there was more than a demonstration but seminars, teachers, there is strategy going on there. there are unions, progressive groups trying to see what is going on i wrong in society, and try to build from what we've seen in the past, build on the anger that we see, and move in the eyes of the protesters to move the u.s. to a more equitable society. and then there is the international component. palestine is evoked. the idea of being tear gassed on the streets. in august palestinian activists sent e-mails to the professors here on how to deal with tear gas and police brutality, and militarization and so on. there are many layers here in this protest, it's not just another protest on the streets.
>> thank you so much for that from st. louis. opposition parties in bahrain say that they'll boycott the parliamentary elections next month. they say the government has not engaged in genuine reconciliation. although the monarchy crushed in 2011 protests are still taking place. bolivians will head to the polls for presidential elections on sunday. even though president morales is expected to win. a boom in commodity prices has helped the country's economy grow faster than most of its neighbors. a pakistani teenager malala yousafzai has won the nobel
peace prize. >> there has not been a teacher here for seven years. the classrooms are empty, the corridors quiet. people here call it a ghost school. a recent survey found that more than 6,000 schools across the province aren't functioning. that means one in seven of them are like this, an empty shell. today a new teacher has turned up. when officials recently visited the area. parents pushed them to appoint one. the kids are excited. even though they have no books or pencils or even a chair until now these children have had no education. we asked their teacher why so many of his colleagues are not turning up to class? >> i don't know. the orders to go come from the officer. if the officer doesn't order the
teachering to he won't. >> for many in the province there is no chance to study. only 52% of children go to school. and 10% of all teachers either don't show up at all or are regularly absent. the government said it's trying to clean up corruption in the system. this official shows us the teacher attendance roll at one school. the day he turned up all eight teachers were absent. he said they've all had their pay suspended. >> earlier the appointments were based on corruption, bribes, nepotism or some things political pressure. and not merit. >> this boy's parents sent him to a nearby city to study. >> my father wants me to study. these students are very poor.
their fathers are poor. >> the first day of school is over. the teachers here don't have a reputation for staying around. so parents worry that eventually it will return to being a ghost school. nicole johnston. al jazeera, in pakistan. >> still to come on the al jazeera news hour. using the city as a van cass we meet hong kong's artists creating a lasting political message. >> in mumbai we'll see if india's new commercial football league can compete in a country where cricket is king.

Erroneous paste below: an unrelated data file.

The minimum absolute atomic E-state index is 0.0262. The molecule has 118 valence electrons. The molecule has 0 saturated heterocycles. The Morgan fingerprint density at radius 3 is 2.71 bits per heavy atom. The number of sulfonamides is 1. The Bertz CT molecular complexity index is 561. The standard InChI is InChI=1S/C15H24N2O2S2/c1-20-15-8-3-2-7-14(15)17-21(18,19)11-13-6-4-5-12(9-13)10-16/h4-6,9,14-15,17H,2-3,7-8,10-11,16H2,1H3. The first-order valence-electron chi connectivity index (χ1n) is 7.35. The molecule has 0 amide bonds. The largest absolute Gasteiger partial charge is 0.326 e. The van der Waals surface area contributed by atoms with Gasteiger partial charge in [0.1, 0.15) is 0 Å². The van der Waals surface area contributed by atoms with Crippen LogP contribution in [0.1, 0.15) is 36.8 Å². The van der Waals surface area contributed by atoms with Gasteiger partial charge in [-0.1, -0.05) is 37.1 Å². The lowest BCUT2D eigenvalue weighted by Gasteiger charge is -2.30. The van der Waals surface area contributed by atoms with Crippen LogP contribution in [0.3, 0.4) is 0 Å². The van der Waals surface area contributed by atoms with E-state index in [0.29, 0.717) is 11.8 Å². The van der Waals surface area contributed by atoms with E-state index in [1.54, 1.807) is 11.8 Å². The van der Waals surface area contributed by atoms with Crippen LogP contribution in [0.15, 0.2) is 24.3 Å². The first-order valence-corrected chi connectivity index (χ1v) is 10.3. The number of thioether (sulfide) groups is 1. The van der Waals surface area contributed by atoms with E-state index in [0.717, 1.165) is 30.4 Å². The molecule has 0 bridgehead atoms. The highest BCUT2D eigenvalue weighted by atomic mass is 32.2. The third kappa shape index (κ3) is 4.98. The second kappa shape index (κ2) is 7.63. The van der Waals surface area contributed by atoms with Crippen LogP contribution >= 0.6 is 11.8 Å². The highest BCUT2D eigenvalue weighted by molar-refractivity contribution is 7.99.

>> welcome back. students leading the protests in hong kong, they say hong kong chief executives say no one was responsible for the protest campaign. protesters are still camped out in the streets of the city. what you can't see in those art created by protesters: people are using art to continue their call for democracy. [♪ singing ]
>> these sisters have a harsh message for hong kong's leader. >> i want to express my anger. therefore we have the song, and you can guess what it means. >> reporter: protesters are finding all kinds of ways to he is press themselves, and it's turning the protest site into an art gallery. one art work is this metal and wood installation now called "umbrella man." it's creator never imagined it would become the centerpiece for the protest. >> i once saw a photo on the internet of one man sharing an umbrella with the police. that inspired me to do this. >> reporter: it illustrated how
different hong kong is from china, it's changing how some people around the world-view the territory. hong kong has always been known as a major financial hub, but in recent weeks the city has revealed a passionate political conscience. this art critic grew up in hong kong. she said for the first time artists can use the city as a canvas. >> they say that hong kong has had pockets of graffiti and street art but being a city of constrained space there has not been enough area for art on a large scale. but now on walkways to malls, roads. >> there is no end of creative talent big and small, but all the artists are here for run within. >> because of the number of protesters are dwindling i
wanted each umbrella to represent a person so we can continue to symbolically occupy the area using little umbrellas. >> no one knows how long they can stay on the streets, and some say the future of the movement is in doubt. the protesters have left a lasting impression that will forever change how many people see their city. al jazeera, hong kong. >> all right, sports fans, robin is here, and we know what that means. >> sports? >> i hope so. >> hello there, organizers of the biggest football tournament in africa say they will not postpone it because of the spread of ebola. it comes as morocco makes an official request to delay some of the tournament as some of the team teams could still qualify.
>> it's perhaps ironic that one of the teams have not been able to play at home because of the ebola outbreak. another team that can't play at home, sierra leone will play cameroon earlier. africa has gone top of group a with the win against congo. apology near gentlema iand nigeria playing right now. the hero for brazil has been notched up to third straight win beating argentina. the striker scoring twice in this friendly at the beijing bird nest stadium.